When I first pull into the nondescript group of shops at 1300 East Bay Drive in Largo, I think perhaps that I’m being punked. As my eyes scan the signs looking for German Bistro 2 in the intimate plaza, I encounter a Thai restaurant, a Polish deli, a Cuban cafe and a Latin American bodega. Talk about “we are the world” — all in one small Largo plaza; it’s hard to believe it wasn’t a food critic setup complete with fake restaurant facades.
But if German Bistro 2 is not exactly nestled in the Alps near Berchtesgaden, it doesn’t matter. I’m easily able to substitute my own mental picture because Irena Seidl’s food is the real deal. Memories of my time in Bavaria flood back; this is food that sticks to your ribs.
As soon as you settle at the table, a bowl of tart cole slaw arrives with crisp green cabbage, shredded and full of flavor with the bit of horseradish that makes your taste buds zing. There’s also a basket of sliced warm bread accompanied by soft chive butter. Then, because there’s no liquor license and Irena is European, beer or wine is de rigueur, so alcohol is on the house. I do wish, however, that they’d find a way to offer Riesling instead of Chardonnay because it’s the obvious match for most of the food.
An appetizer of three enormous potato pancakes, made from finely grated spuds, is not to be missed. These are not crisp Passover latkes made from potato shreds, but rather a firm soft interior with a golden brown surface that makes for a great start. Be sure to add huge dollops of applesauce and sour cream garnishes, just because. I can hear yodeling and an oom pah band in my mind and in the background, which adds to the festive atmosphere.
The entrees are for the most part yummy variations on three themes: schnitzel (thin pounded, breaded pick-a-protein — veal, pork, or chicken), wurst (German sausages of varying meats and spices), and braten (roasted meat of various derivations). Seemingly lurking around every plate is a variation of tasty brown gravy that might add mushrooms, extra carrots, or vinegar and end up dripping down one of the accompaniments.
All the entrees come with two sides that are available in bottomless portions, and they are delightful. The portions are so generous that it’s hard to imagine having seconds without exploding, but the offer is there.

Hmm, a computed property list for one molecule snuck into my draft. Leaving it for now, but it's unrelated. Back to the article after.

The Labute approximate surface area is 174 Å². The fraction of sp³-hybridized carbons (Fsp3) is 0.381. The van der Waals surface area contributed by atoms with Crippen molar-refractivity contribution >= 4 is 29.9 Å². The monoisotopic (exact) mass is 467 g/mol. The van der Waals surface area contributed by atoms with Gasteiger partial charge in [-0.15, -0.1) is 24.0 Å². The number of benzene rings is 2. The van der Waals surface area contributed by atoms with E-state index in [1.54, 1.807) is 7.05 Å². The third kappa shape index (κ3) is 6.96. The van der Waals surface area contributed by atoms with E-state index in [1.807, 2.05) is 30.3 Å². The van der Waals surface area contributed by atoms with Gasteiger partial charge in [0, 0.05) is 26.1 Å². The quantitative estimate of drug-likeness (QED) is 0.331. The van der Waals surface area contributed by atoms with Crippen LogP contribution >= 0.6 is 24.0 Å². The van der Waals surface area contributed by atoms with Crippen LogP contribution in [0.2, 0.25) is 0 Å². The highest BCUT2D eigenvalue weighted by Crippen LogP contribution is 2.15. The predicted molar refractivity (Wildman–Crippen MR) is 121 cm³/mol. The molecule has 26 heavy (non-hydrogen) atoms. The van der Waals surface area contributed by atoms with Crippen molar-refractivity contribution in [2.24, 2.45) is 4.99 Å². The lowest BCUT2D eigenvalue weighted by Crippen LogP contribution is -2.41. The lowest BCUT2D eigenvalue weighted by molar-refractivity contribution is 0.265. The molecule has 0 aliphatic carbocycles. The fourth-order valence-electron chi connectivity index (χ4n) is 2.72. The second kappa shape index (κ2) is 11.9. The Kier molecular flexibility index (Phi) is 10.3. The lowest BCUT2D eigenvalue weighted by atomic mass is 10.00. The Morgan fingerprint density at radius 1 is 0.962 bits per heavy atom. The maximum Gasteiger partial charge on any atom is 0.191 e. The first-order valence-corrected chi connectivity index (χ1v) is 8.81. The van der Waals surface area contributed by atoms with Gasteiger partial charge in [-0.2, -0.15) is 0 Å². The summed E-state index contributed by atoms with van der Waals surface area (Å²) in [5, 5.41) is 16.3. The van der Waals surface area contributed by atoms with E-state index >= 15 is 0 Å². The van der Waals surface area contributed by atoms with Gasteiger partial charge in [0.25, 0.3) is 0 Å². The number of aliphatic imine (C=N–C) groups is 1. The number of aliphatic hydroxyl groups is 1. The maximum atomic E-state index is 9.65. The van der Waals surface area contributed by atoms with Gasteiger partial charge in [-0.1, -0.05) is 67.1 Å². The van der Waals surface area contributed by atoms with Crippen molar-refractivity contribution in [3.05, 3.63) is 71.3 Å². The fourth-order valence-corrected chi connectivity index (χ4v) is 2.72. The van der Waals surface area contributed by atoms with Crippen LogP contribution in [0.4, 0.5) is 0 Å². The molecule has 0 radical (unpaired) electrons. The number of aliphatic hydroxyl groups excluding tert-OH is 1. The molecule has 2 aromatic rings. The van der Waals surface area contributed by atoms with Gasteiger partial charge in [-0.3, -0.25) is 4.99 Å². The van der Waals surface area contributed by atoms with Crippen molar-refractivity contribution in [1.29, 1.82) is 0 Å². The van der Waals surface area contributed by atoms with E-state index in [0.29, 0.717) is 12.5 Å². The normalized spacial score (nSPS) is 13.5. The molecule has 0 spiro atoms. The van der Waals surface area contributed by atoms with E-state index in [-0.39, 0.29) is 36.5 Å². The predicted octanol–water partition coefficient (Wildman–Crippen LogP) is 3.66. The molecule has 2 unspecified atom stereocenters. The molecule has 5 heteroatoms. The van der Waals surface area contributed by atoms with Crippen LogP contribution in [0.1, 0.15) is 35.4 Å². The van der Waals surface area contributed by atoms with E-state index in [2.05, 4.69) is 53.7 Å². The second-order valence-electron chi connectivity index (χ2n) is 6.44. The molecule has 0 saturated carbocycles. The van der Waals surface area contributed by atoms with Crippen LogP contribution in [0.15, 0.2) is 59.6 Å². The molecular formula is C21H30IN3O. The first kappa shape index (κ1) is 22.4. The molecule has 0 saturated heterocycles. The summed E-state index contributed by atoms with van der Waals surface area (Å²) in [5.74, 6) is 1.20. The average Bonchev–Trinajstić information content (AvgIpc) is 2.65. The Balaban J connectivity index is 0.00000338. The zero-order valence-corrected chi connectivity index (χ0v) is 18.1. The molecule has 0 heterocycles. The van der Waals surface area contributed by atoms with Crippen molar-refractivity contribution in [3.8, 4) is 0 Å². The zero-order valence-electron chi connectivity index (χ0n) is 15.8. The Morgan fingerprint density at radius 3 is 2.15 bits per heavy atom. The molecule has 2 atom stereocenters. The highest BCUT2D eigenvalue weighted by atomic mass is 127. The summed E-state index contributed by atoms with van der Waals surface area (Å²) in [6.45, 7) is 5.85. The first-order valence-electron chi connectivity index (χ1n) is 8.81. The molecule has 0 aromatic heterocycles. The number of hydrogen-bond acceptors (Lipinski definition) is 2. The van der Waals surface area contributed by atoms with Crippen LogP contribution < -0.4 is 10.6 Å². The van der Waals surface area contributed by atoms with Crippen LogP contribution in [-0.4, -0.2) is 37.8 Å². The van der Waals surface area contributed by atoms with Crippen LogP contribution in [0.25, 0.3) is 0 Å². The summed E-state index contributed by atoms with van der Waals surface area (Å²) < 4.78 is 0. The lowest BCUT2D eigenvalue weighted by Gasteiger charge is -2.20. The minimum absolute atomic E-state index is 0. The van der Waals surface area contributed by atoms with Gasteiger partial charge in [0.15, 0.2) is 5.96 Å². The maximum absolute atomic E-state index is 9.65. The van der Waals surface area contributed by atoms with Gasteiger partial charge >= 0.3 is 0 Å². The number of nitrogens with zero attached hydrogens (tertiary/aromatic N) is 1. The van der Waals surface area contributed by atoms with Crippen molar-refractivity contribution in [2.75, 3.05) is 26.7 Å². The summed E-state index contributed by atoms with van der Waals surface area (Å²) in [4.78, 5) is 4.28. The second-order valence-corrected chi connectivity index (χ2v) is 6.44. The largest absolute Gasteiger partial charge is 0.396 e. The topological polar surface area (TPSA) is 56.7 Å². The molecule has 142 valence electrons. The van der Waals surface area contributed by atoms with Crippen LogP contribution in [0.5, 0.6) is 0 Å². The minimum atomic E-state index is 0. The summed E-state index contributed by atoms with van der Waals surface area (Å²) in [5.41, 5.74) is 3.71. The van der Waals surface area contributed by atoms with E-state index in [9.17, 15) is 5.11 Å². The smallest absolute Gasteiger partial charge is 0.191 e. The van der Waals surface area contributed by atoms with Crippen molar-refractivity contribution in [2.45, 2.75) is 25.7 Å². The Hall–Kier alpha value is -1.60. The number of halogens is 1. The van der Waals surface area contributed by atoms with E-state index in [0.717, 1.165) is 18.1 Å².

The tennis ball-sized Bavarian style bread dumpling is both surprisingly light and full of flavor from herbs and perhaps some nutmeg. And it’s bathed in one of Irena’s delicious brown gravy variations.
Warm potato salad is a quintessential example of the German variation on this ubiquitous dish: sliced warm potatoes with just enough resistance to the tooth, almost creamy, and nicely balanced with just the right amount of tart vinegar.
Or the sweet and sour red cabbage (one of the great German sides) that’s as soft and comforting as the coleslaw is crunchy and piquant. The sauerkraut, even though it’s served in its own bowl, has a smokiness that tastes of contact with some delicious pork product on the way to the plate. Then there’s the wonderful spaetzle, those tiny flour and egg dumplings that are later pan-fried and topped with omnipresent gravy.
When it’s time for dessert, I have a disorienting flashback. It was Black Forest cherry cake, or schwartzvalderkirschetorte, which first ignited my passion for great food. I was young and wide-eyed on my first trip to Europe and the sweets had taken my palate by storm. The lush combo of dark chocolate cake moist with cherry brandy and dark fruit, oozing and balanced by light whipped cream filling, had my head swimming and remains firmly embedded in my mind. Unfortunately, when I returned to the USA not only could I not find examples of the cake, I couldn’t even find a recipe that re-created what was scorched in my memory.
Over time I pieced together sections of several recipes in order to create the ideal cake that so captured my imagination. I haven’t made that cake in years, but I still remember it vividly. German Bistro’s version is that cake, spot on, and easily big enough to share.
The strudel is less successful, as the attempt to serve it warm with ice cream, while a path paved with good intentions, robs any crispness from the strudel dough. The warm chunky apples with a few raisins and a distinct hit of cinnamon marry well with the ice cream, but any crunch from the dough is gone. For me, the trade-off isn’t worth it.
Still, a trip to German Bistro 2 is like a home-cooked meal on a Bavarian holiday, without a flight to Munich. And that, dear readers, ist wunderbar.
NEXT WEEK: Fire Bar and Grill
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